Skip to main content
main-content

01.12.2011 | Study protocol | Ausgabe 1/2011 Open Access

BMC Public Health 1/2011

Reducing psychological distress and obesity in Australian farmers by promoting physical activity

Zeitschrift:
BMC Public Health > Ausgabe 1/2011
Autoren:
Susan Brumby, Ananda Chandrasekara, Scott McCoombe, Susan Torres, Peter Kremer, Paul Lewandowski
Wichtige Hinweise

Electronic supplementary material

The online version of this article (doi:10.​1186/​1471-2458-11-362) contains supplementary material, which is available to authorized users.
Susan Brumby, Ananda Chandrasekara contributed equally to this work.

Competing interests

The authors declare that they have no competing interests.

Authors' contributions

SB was an initiator of the original Sustainable Farm Families program, contributed to the design of the study, and specific health assessment protocols. AC, SM, ST, PK and PL participated in the design of the study and drafting of the manuscript. All authors read and approved the final manuscript.
List of abbreviations
SFF
Sustainable Farm Families™
K-10
Kessler 10
HPA
Hypothalamus Pituitary Adrenal
LDL
Low Density Lipoproteins
HDL
High Density Lipoproteins
DASS-21
Depression, Anxiety, Stress Score-21
WC
waist circumference
BMI
Body Mass Index.

Background

Mental health disorders, particularly anxiety and depression, are the leading cause of health related disability in Australia [1, 2]. These disorders make a large contribution to the global burden of disease, with depressive disorders being the leading cause in middle- and high-income regions such as European Union, North America, Japan and Australia [3]. By 2020, depression is projected to reach second place in the global burden of disease rankings [4, 5]. Rural Australians face a high mental health burden [6] due to social isolation [7], socio-economic constraints [8, 9], poor diet, increased alcohol intake, sub-optimal sleep, lack of exercise, high rates of obesity [10] and diabetes [11]. As a sub-population of rural Australia it has become evident that farmers experience inferior physical and mental health than their rural counterparts [6, 12, 13]. This is also due to the distance decay effect where the further people are from a service, the longer they wait to access that service [14]. The differences between rural and farmer mental health is highlighted by the increased incidence of suicide in farming communities worldwide [1517]. A study of South Australian farmers revealed that the suicide rate on farms is 67% higher than in rural populations which, in turn, is higher than in urban South Australia [12]. Ongoing research with the Sustainable Farm Families™ (SFF) program reveals that poor health indicators are pronounced within the farming community [13, 1719]. Furthermore, our previous study [20] has revealed that, farmers had a higher rate of obesity/overweight (64.3%) when compared to national averages. Additionally, the prevalence of abdominal obesity was 8.7% higher than the Australian national average [21]. This study also revealed that 45.9% of the participants were psychologically distressed using the Kessler 10 score [22] of greater than 15, a rate significantly higher than rural Victorians (31.3%), all Victorians (34%) and national (32.7%) averages [6]. Finally, higher levels of psychological distress were positively correlated with abdominal adiposity.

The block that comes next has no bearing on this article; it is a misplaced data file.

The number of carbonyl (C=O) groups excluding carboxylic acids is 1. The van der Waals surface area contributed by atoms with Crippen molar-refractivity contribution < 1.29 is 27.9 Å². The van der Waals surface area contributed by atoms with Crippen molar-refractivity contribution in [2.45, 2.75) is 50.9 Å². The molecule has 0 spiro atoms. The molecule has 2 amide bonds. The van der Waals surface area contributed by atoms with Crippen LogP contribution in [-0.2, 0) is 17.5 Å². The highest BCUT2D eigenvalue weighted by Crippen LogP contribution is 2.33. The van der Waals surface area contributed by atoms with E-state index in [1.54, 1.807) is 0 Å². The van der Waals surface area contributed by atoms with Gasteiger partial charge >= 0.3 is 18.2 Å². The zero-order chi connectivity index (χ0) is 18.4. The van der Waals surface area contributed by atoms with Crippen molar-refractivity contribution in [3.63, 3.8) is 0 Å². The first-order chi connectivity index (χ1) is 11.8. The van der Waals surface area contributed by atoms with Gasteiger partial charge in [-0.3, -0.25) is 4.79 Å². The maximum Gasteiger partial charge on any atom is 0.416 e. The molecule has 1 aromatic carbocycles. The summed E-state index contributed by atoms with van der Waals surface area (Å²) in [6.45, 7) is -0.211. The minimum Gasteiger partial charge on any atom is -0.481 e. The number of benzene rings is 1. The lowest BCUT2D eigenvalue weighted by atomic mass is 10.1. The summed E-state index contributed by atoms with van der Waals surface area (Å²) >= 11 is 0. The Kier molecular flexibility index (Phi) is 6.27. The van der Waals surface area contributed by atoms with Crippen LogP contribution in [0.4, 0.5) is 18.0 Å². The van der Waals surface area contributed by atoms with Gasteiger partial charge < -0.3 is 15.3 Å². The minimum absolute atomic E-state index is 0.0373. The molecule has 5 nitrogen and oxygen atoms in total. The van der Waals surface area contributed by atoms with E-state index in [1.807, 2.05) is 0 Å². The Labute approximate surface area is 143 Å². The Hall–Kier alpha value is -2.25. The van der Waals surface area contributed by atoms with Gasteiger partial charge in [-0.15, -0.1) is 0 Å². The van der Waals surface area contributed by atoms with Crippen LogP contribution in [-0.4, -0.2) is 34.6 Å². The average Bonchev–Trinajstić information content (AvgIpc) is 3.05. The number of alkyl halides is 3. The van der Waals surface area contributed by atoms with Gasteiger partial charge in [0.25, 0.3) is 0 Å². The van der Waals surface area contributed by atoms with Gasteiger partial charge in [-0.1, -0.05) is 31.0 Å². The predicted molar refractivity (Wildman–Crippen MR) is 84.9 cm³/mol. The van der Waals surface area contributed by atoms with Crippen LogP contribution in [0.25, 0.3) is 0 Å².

Abdominal obesity has been suggested to be associated with overstimulation of the hypothalamic-pituitary-adrenal (HPA) axis [23, 24] due to chronic stress [25], altering diurnal cortisol secretion. Abnormal regulation of the HPA axis and perceived stress-dependent cortisol levels are strongly related to perturbations of the endocrine axis as well as abdominal obesity with metabolic abnormalities [26].
A complex set of interrelationships occur between lifestyle, anthropometric, psychological and physical activity variables [27]. Of particular interest is the apparent relationship between physical and mental health [28, 29]. Depressed people generally have lower physical activity levels than people without depression [30, 31]. Lower physical activity levels also exacerbate depression resulting in a negative feedback cycle [32]. Conversely, increasing physical activity has the dual benefit of increasing physical fitness and alleviating depression and anxiety [29]. Even without the physical health benefits, increasing physical activity may block negative thoughts, distract people from worries, increase social contact and change the brain chemistry to improve mood [33]. Farming people are seldom thought of as being physically inactive, however the very nature of farming is seasonal, increasingly mechanised, with longer periods of being sedentary and greater reliance on vehicles. Further, opportunities for leisure time activity are reduced since many local sporting clubs have amalgamated or ceased to exist and access to a gymnasium or personal trainers is likely to be difficult due to distance and financial constraints.
The aim of this paper is to describe the pilot testing of the Farming Fit study which will examine the effect of physical activity on psychological health, obesity, impaired glucose tolerance, hypertension and dyslipidaemia in farm men and women.

Methods/Design

Intervention community

Inclusion - Farm men and women participating in SFF programs will be recruited. Participants will be recruited from rural Victoria, have been farming for more than 5 years, be aged between 18 and 75 years, speak English and live 10 kilometres or more from a regional centre with a population greater than 10, 000. All study participants will be either overweight or obese as determined by body mass index (BMI) ≥ 25 kg/m2.